IRVINE (CBSLA.com) — A Los Angeles County sheriff’s deputy and her yellow lab have returned to Southern California after an unprecedented recovery mission in Washington state.
Teams of cadaver dogs and their handlers were sent in by FEMA to find the bodies those who perished in the devastating March 22 mudslide that hit Oso.
Deputy Su Vodrazka, who works with Orange County firefighters, said training with her 2-year-old female Labrador retriever, named Riggs, paid off.
“She did exactly what I hoped she would do,” Vodrazka told KCAL9’s Stacey Butler.
“Her recovery, although not a whole body, allowed a family something to bury,” she said.
Vodrazka and Riggs have just returned to the Orange County Fire Authority in Irvine – where they serve on the urban search-and-rescue team – after two weeks in Washington.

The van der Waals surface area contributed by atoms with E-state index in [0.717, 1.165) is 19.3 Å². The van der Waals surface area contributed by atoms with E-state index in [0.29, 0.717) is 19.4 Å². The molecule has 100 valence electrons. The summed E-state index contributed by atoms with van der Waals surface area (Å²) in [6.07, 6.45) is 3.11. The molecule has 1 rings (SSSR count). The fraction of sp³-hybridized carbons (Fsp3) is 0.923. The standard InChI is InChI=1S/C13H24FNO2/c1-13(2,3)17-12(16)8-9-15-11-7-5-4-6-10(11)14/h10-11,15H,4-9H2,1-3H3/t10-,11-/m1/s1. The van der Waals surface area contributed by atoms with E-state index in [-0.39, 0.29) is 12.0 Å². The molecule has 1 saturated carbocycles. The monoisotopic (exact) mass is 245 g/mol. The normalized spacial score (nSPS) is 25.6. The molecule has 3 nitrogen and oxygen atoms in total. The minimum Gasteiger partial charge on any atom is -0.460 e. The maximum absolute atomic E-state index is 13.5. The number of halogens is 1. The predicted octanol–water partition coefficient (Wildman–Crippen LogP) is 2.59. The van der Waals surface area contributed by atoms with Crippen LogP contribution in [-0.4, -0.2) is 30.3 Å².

Riggs, a trained human remains canine, was certified in the fall. She and her handler were one of 20 new teams across the nation deployed as part of the first mission of its kind.
“This is the first time FEMA deployed search-and-recovery dogs in the field,” Vodrazka said.
“They’re finding somebody who didn’t survive the collapse and then telling us where to dig.”
Vodrazka said that because of Riggs’ work, one more family will have closure.
“If you didn’t survive the collapse, we’re not going to forget about you,” she said.
Riggs will continue training until her next deployment.
The bodies of 39 victims have been recovered since the mudslide in Oso, about 55 miles north of Seattle.
Some victims are still unaccounted for.
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